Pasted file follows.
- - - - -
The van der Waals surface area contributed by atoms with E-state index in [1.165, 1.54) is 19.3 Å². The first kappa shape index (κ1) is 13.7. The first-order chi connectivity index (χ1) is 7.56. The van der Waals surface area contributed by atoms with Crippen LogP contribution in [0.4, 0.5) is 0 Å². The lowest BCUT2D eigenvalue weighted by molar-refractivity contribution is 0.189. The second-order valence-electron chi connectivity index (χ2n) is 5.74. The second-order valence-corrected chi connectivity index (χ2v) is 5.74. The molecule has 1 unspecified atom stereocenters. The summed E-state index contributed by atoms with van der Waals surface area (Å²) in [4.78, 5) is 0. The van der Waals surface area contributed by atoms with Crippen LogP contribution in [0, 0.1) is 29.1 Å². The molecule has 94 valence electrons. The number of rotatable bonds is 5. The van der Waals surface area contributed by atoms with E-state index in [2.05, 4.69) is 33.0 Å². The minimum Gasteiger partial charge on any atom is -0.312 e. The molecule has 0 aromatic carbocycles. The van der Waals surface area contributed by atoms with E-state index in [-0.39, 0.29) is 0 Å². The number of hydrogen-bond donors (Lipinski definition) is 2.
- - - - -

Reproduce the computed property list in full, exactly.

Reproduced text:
The van der Waals surface area contributed by atoms with E-state index in [1.165, 1.54) is 19.3 Å². The first kappa shape index (κ1) is 13.7. The first-order chi connectivity index (χ1) is 7.56. The van der Waals surface area contributed by atoms with Crippen LogP contribution in [0.4, 0.5) is 0 Å². The lowest BCUT2D eigenvalue weighted by molar-refractivity contribution is 0.189. The second-order valence-electron chi connectivity index (χ2n) is 5.74. The second-order valence-corrected chi connectivity index (χ2v) is 5.74. The molecule has 1 unspecified atom stereocenters. The summed E-state index contributed by atoms with van der Waals surface area (Å²) in [4.78, 5) is 0. The van der Waals surface area contributed by atoms with Crippen LogP contribution in [0, 0.1) is 29.1 Å². The molecule has 94 valence electrons. The number of rotatable bonds is 5. The van der Waals surface area contributed by atoms with E-state index in [2.05, 4.69) is 33.0 Å². The minimum Gasteiger partial charge on any atom is -0.312 e. The molecule has 0 aromatic carbocycles. The van der Waals surface area contributed by atoms with E-state index in [-0.39, 0.29) is 0 Å². The number of hydrogen-bond donors (Lipinski definition) is 2.